Processing Your Order...
   

 

Due to state regulations, we cannot ship wine to California

Dr. Loosen Wehlener Sonnenuhr Spatlese 2011

Riesling from Mosel, Germany
  • WS94
  • ST90
Ships Wed, Aug 2
Limit 0 bottles per customer
Sold in increments of 0
Currently Unavailable $29.99
Try the 2015 Vintage 27 99
29 99
29 99
Save $0.00 (0%)
Add to Cart
1
Alert me when new vintages are available
Rate for better recommendations
No Rating

Winemaker Notes

#67 Wine Spectator Top 100 of 2012

Spatlese [SHPAYT-lay-zuh] is German for "late picked." It has more richness and body than Kabinett because the grapes are allowed to ripen for an extra week or more. This Prädikat (ripeness level) often gives you the purest expression of the vineyard's terroir, because the fruit is fully ripe, but without any influence of over-ripeness or botrytis.

Critical Acclaim

WS 94
Wine Spectator

Intense aromas and flavors of peach strudel and apple pie feature notes of custard and gooseberry. The vibrant finish echoes with long and pure glazed citrus notes. A powerful style. Drink now through 2030.

ST 90
International Wine Cellar

Elegant aromas of cherry, acacia blossom and pine nut. Succulent and creamy on the palate, tinged with nuances of herbs, nuts and vanilla. With fine balance, this spatlese finishes with an underlying sense of slate.

View More

Dr. Loosen

View all wine
Dr. Loosen, , Germany
Dr. Loosen
The Dr. Loosen Estate has been in the same family for over 200 years. With ungrafted vines averaging 50 years old, some of the best vineyard sites in Germany (four rated grand cru and two premier cru by both the 1868 German classification and the more current Wine Atlas of Germany), Ernst Loosen has the raw materials for stunningly intense, world-class wines. With crop yields almost half of what is permitted by law,... View More

Known for its big, bold flavors and supple texture...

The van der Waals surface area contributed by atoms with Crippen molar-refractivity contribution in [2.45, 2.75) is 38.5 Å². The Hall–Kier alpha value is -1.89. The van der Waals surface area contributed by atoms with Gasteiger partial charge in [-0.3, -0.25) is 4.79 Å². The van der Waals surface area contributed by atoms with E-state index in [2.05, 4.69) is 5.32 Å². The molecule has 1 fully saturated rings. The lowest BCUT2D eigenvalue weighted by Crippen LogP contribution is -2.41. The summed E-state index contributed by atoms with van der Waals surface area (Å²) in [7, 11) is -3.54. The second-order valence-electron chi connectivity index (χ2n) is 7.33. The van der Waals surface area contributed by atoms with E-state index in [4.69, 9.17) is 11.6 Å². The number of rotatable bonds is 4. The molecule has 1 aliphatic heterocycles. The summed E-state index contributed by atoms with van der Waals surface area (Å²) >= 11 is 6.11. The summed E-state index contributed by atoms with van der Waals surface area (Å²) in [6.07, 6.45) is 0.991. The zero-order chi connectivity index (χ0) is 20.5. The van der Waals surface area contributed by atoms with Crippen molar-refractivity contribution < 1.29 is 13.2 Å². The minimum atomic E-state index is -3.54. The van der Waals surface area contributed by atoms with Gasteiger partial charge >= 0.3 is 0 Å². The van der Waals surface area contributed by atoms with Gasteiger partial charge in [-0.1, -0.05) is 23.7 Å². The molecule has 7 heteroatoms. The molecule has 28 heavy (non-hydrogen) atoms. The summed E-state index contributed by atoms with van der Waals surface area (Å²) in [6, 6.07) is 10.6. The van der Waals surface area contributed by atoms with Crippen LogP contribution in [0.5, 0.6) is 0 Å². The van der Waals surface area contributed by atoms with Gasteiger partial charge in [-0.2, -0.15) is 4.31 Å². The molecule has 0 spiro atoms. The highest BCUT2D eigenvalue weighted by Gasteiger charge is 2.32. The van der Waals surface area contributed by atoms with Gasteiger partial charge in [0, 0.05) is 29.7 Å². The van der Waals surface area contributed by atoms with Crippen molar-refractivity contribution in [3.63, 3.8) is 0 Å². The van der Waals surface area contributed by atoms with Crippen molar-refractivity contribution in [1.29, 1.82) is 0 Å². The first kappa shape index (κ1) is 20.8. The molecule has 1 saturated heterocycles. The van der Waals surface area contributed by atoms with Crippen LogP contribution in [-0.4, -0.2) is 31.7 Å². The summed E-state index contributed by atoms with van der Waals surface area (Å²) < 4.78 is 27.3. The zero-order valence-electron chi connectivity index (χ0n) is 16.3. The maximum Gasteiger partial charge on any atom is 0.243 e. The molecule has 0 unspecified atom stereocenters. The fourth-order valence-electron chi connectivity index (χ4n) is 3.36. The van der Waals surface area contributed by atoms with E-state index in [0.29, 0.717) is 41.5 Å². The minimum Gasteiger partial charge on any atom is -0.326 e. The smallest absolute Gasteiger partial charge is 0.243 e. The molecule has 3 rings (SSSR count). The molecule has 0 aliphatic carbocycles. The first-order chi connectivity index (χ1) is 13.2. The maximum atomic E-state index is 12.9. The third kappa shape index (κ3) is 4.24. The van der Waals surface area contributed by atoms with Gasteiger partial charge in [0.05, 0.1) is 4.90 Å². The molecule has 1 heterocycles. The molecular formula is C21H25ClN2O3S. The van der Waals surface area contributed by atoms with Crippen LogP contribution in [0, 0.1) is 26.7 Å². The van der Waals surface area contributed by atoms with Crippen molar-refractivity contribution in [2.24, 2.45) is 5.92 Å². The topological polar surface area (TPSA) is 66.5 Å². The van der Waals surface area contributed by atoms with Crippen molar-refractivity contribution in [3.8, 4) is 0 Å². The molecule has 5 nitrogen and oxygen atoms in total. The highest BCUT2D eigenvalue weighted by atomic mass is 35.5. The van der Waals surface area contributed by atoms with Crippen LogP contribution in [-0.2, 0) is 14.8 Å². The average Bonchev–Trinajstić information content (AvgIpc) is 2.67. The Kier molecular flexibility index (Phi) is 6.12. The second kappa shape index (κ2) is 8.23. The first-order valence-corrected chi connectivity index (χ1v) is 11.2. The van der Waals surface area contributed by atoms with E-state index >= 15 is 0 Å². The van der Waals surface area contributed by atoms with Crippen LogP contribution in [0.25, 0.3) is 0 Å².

View More

Known for its big, bold flavors and supple texture, Malbec is most famous for its runaway success in Argentina. However, the variety actually originates in Bordeaux, where it historically contributed color and tannin to blends but was susceptible to viticultural problems. After being nearly wiped out by a devastating frost in 1956, it was never significantly replanted, although it did flourish under the name Côt in nearby Cahors. Malbec was brought to Argentina in 1868 by a French agronomist who saw great potential for the variety in Mendoza’s hot, high-altitude landscape, but did not gain its current reputation as the national grape of Argentina until a surge in popularity in the late 20th century thanks to its easy-going drinkability.

In the Glass

Malbec typically expresses deep flavors of freshly turned earth, black fruits from berries to plums, and licorice, appropriately backed by dense, chewy tannins. In warmer, New World regions, such as Mendoza, it can be quite intense and often needs time to mellow before becoming drinkable. In the Old World, its rusticity shines, with aged examples showing dusty notes of leather and tobacco. The best examples in all regions often possess a beguiling bouquet of violets.

Perfect Parings

Malbec’s rustic character begs for flavorful dishes, like spicy grilled sausages or the classic cassoulet of France’s Southwest. South American iterations are best enjoyed as they would be in Argentina: with a thick, juicy steak.

Sommelier Secret

If you’re trying to please a crowd, Malbec is generally a safe bet. With its combination of bold flavors and soft tannins, it will appeal to basically anyone who enjoys red wine. Malbec also wins bonus points for affordability, as even the most inexpensive examples are often quite good.